This column is not about Obamacare per se, but you can’t talk about patients without discussing Obamacare. I have voted to repeal Obamacare and will vote to repeal it again. I have also been active on the health care front in an effort to protect people from Obamacare.
Notwithstanding my desire to repeal Obamacare, I have been seeking to advance legislation that would help patients receive quality, affordable health care that meets that patient’s individual health care needs. Here is a brief rundown of the bills I have introduced to that end since I was named to the Health Subcommittee in December of 2012.
- Introduced in May of last year with Congressman Scott Peters (D-CA) and Congressman Michael McCaul (R-TX), the bipartisan Patient Choice Act (H.R. 2090) would speed up the Food and Drug Administration (FDA) approval of drugs, giving patients suffering from terminal diseases the option to purchase these new, innovative therapies at their own expense much sooner than the current approval process allows. The Patient Choice Act would give patients facing difficult situations towards the end of their lives more control over their own medical decisions. Why should the federal government interfere if a patient whose doctors have told them that the end of life is nearing wishes to spend his/her own money on an experimental treatment plan that may not yet have made it through the FDA’s lengthy approval process?
- The Compassionate Freedom of Choice Act (H.R. 4475), which I introduced in April, would also empower patients battling deadly diseases with more control over their health care decisions. Specifically, my legislation would allow terminally ill patients to use drugs, treatments, and devices that have not yet been approved by the Food and Drug Administration (FDA) if their physicians certify that such patients have no other treatment options and the patient gives written, informed consent that they are aware of any potentials risks of the treatment. Again, I ask: for patients whose doctors have exhausted current medical options and the patient has been told that the end of life is nearing, why should the government in Washington care what treatment the patient may choose? The FDA was created to protect us from harmful drugs. If I'm dying anyway, shouldn't I have the freedom to decide if the risk is worth it?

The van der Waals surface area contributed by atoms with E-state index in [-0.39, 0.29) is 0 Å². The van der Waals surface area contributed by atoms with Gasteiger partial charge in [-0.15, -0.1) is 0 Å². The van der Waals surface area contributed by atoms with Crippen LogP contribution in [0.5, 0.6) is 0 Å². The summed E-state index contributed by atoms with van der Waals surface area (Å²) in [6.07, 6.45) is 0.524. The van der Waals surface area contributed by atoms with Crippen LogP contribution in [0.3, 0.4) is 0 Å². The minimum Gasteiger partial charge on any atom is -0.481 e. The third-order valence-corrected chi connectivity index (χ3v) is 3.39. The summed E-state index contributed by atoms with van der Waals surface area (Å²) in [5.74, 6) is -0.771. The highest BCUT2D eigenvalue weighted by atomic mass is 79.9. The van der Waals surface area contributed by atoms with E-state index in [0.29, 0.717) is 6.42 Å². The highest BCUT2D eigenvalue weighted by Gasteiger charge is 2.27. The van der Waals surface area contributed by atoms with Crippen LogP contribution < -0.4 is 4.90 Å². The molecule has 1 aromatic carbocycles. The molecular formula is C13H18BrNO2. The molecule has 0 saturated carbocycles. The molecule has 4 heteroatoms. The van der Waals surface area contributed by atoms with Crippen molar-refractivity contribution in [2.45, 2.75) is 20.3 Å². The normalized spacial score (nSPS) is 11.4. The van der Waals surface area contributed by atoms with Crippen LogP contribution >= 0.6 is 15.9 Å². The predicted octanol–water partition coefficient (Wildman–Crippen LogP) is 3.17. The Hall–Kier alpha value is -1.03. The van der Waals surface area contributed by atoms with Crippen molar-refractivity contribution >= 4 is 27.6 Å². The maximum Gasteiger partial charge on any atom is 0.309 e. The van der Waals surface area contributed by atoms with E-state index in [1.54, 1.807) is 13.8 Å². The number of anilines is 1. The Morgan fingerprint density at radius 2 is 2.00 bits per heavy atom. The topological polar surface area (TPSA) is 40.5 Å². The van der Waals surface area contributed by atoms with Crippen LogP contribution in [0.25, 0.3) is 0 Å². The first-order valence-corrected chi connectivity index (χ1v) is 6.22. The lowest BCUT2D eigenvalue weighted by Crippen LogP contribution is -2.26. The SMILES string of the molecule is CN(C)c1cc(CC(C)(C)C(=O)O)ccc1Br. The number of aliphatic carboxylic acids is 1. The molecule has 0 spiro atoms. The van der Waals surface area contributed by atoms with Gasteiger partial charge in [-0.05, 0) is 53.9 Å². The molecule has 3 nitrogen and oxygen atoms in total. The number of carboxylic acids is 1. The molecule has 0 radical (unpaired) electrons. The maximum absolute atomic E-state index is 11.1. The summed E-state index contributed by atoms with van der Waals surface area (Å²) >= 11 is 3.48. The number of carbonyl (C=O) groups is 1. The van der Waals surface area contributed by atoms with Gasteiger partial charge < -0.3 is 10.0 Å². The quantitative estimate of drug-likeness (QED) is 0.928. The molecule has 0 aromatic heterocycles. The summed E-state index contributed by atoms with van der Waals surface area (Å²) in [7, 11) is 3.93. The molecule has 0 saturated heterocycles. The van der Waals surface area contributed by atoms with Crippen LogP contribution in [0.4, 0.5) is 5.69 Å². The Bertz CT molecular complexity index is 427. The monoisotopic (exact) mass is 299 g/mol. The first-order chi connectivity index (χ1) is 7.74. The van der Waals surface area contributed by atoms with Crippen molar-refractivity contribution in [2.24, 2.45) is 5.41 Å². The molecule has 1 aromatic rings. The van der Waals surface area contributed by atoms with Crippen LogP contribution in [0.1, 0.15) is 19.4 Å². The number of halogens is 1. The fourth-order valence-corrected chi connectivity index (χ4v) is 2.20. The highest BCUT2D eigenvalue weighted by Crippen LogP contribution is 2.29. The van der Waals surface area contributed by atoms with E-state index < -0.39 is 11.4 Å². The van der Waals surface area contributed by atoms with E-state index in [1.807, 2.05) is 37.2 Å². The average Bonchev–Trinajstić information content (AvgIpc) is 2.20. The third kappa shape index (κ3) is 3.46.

- While I support repealing Obamacare, I believe it is wrong to take away the Black Lung benefit improvements included in Obamacare as amendments. To ensure that these benefits can be kept when Obamacare is repealed or when it collapses, I introduced H.R. 3162, which would keep intact the amendments that were made to the Black Lung Benefits Act as part of the health care law.
- Most recently I introduced H.R. 4489, the Legitimate Use of Medicinal Marijuana Act (LUMMA). This bill would reclassify marijuana from a Schedule I drug to a Schedule II drug (allowing for more research on its risks/benefits), and would also prohibit the federal government from preventing the prescription, possession, transportation, and distribution of marijuana for medical purposes in compliance with applicable state law such as the Virginia medicinal marijuana law that has been on the books since 1979. LUMMA does not involve the recreational use of marijuana – which I oppose – but instead would put marijuana in the same category as drugs like codeine, morphine, hydrocodone, and others which are currently accepted for medical use. There are reports of marijuana’s medicinal benefits in treating cancer, epilepsy, glaucoma, etc. Isn’t it cruel to not research this further, and cruel to not allow real doctors, real drug companies, and real pharmacists to use marijuana for legitimate medical reasons for real patients?
In addition to the bills mentioned above, I have cosponsored 20 bills introduced by other representatives that I believe advance my goal of helping patients. Among those is the Veterans Timely Access to Health Care Act
(H.R. 241) introduced by Congressman Dennis Ross (R-FL), which would see that veterans seeking care from Department of Veterans Affairs medical facilities are given an appointment within 30 days.
I will continue to work on additional legislation that will help patients receive health care in a doctor-patient-driven system.
As always, if you have questions, concerns, or comments, feel free to call my Abingdon office at 276-525-1405 or my Christiansburg office at 540-381-5671. To reach my office by email, please visit my website at www.morgangriffith.house.gov